Life at home during the global pandemic has been challenging, especially tough on our teenagers. Young Minds recently conducted a survey that revealed 80% of young people believed the coronavirus pandemic had made their mental health spiral. Many of these teenagers have been reluctant to seek therapy or help.

It can be hard for teenagers to agree to see a therapist. The idea of therapy for a teen can sometimes be terrifying, but I’m here to help you with some tips to engage your teen in therapy and quash some of these fears.

So, what can you do as a parent to help your teenager engage with therapy? Here are some of my suggestions to help you.

5 Tips on How to Engage a Teen in Therapy

1. Talk to them about their symptoms

Firstly, talk to them about the symptoms you’re seeing that leads you to believe they need to speak to a therapist. Sometimes teens disagree that they have a problem. It is very important that you communicate with your teenager. They are just as human as you are.

It is key to let them know that you are there for them and that you want to talk to them about anything that is going on in their lives. In some cases, they don’t see the reasons as to why they should be seeking therapist help. Bringing these reasons to light delicately is the most critical step.

2. Reassure them that their troubles are not uncommon.

There is nothing they should be ashamed of. Giving them this reassurance is crucial to helping them make the first step to engage with therapy. Empathising and reassuring your child can remind them that you recognise they are going through a difficult time. Although you may not understand it, you are always there for them.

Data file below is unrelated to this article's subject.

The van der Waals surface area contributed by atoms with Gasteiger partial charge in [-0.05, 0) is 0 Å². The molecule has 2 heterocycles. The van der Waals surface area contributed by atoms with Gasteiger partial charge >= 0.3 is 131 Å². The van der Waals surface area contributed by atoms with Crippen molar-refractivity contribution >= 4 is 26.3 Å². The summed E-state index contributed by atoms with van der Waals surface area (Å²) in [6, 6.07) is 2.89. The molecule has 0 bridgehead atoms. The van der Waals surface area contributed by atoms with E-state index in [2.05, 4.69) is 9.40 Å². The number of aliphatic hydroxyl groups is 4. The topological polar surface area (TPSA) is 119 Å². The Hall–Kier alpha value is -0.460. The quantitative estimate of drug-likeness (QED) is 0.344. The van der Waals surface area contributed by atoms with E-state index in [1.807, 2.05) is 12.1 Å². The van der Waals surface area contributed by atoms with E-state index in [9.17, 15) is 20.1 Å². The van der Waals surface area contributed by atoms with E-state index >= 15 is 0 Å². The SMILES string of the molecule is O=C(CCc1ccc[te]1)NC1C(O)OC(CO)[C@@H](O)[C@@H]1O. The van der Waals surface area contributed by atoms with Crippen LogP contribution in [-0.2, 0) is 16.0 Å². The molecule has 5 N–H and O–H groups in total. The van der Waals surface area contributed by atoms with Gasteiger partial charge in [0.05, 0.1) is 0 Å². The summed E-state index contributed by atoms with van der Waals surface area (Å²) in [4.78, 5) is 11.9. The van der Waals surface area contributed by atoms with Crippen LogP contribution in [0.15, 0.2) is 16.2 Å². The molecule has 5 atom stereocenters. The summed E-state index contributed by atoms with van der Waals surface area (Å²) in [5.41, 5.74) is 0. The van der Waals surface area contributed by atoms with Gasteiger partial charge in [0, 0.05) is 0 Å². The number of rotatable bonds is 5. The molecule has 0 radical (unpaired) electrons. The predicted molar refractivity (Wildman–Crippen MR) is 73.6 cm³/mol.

3. Openly acknowledge it takes a lot of courage to seek therapy out.

Courage is a vital part of the process, but it’s important to stress that your teen doesn’t need to be fearless to be courageous. Tell your teenager that therapy is an entirely safe space, and no one will be judging them. They have no reason to feel shame. Sessions are entirely confidential and all about them!

4. Do not force your teenager to go to therapy.

A teenager who is pressured to get support or participate in therapy is unlikely to improve or comfortably discuss their thoughts. Instead, gently encourage them. You can always get in touch with me to find out ways we can still help through sessions with just myself and the parents.

5. Don’t be afraid to reach out and share your concerns with a therapist or your GP yourself!

You can book a free consultation with me right here on my website to talk more in-depth about the troubles you and your teenager are facing. We can discuss the processes to help you both battle these troubles. I can provide you and your family with the support that you need and to help you understand your teenagers’ worries.

Are you worried about your teenager?

Do you think that they need someone to talk to and seek confidence in, outside of the home?

Please don’t hesitate to contact me, Tracy Kimberg, today to find out how I can help tailor therapy sessions to meet your teenager’s needs. I will help you and your teenager achieve successful results in my teenage counselling services. Please also take a look at my ‘Waves of Clarity Podcast’, available on Spotify and iTunes, for some more tips and tools for you and your teenager to stay healthy and happy.